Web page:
... not cause, permit or suffer any garbage, sewage, refuse, waste or other contaminating matter to be cast, drained or discharged onto the portion of said premises below the contour the elevation of which is 800 feet or onto or into any of the other lands or waters referred to in (a) above or directly or indirectly into such impounded waters....
Again, there is no indication in the instrument that the grantors' responsibility under this subsection extends only to the extent that the "garbage, sewage, refuse, waste or other contaminating matter" discharged may not interfere with APCO's ability to impound the waters or to operate the hydroelectric dam. The plain language of the instrument forbids the grantors from refuse, waste, or other contaminating matter, such as fill, below 800 FMSL.
Defendants' claim that APCO lacks a property interest sufficient to compel them to undertake re-vegetation of their property, however, is plausible on its face. There is nothing in the plain language of the easement that grants APCO such a right.
Defendants' fourth request for declaratory judgment asks me to declare that a taking has occurred should I determine that the FERC License Order or the SMP superseded or extinguished the property rights retained by Defendants under the Flowage Easement. The Fifth Amendment of the United States Constitution prohibits the taking of private property without just compensation. Lingle v. Chevron U.S.A., Inc., 544 U.S. 528, 536 (2005). There are two types of taking, categorical and regulatory. Sunrise Corp. of Myrtle Beach v. City of Myrtle Beach, 420 F.3d 322, 330 (4th Cir. 2005). A categorical taking involves a "direct government appropriation or physical invasion of private property." Chevron, 544 U.S., at 537. Even when there is no physical invasion of private property, however, a regulatory taking occurs "when a regulation or limitation on land use interferes with a landowner's rights but does not deprive the land of all economically viable use." City of Myrtle Beach, 420 F.3d at 330.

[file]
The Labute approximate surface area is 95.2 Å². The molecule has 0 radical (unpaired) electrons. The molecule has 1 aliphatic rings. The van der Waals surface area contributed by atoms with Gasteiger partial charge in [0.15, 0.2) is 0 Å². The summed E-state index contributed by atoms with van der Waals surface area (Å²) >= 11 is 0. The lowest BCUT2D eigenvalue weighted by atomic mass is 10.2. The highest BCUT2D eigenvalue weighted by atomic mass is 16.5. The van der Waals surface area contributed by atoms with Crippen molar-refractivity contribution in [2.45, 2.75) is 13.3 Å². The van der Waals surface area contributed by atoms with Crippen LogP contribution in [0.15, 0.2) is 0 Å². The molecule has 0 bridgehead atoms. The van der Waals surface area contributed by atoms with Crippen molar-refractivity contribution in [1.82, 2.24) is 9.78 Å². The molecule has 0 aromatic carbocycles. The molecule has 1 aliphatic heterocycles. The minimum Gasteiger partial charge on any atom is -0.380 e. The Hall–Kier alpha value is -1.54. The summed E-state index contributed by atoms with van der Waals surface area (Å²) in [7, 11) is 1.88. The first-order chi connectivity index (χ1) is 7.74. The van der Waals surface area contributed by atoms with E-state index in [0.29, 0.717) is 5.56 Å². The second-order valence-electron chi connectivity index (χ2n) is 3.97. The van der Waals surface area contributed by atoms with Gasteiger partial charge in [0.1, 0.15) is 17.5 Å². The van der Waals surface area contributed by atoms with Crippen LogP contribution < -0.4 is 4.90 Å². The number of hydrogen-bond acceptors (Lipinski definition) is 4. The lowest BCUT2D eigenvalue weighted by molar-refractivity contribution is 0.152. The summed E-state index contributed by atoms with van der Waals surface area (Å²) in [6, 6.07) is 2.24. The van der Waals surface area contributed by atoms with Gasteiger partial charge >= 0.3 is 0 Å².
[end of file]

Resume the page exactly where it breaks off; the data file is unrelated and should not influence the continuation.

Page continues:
Neither party contends that the FERC License Order or the SMP altered the assignment of property rights between APCO and the Nissens. Rather, the FERC License Order, and the SMP incorporated therein, set forth requirements for use of Project land which the licensee, APCO, must comply with. The licensee enforces these requirements by means of, and to the extent of, their property interest in the land, in this case the Flowage Easement. Since APCO's ability to regulate the Nissens' land is limited to its rights under the Flowage Easement, there is no basis for me to determine that the FERC License Order or the SMP deprived or interfered with the Nissens' property rights. Consequently, Defendants' have failed to state a plausible basis on which I could declare that a taking has occurred.
For the reasons stated herein, Plaintiff's Motion to Dismiss Defendants' Counterclaim will be GRANTED in part and DENIED in part. An appropriate order follows.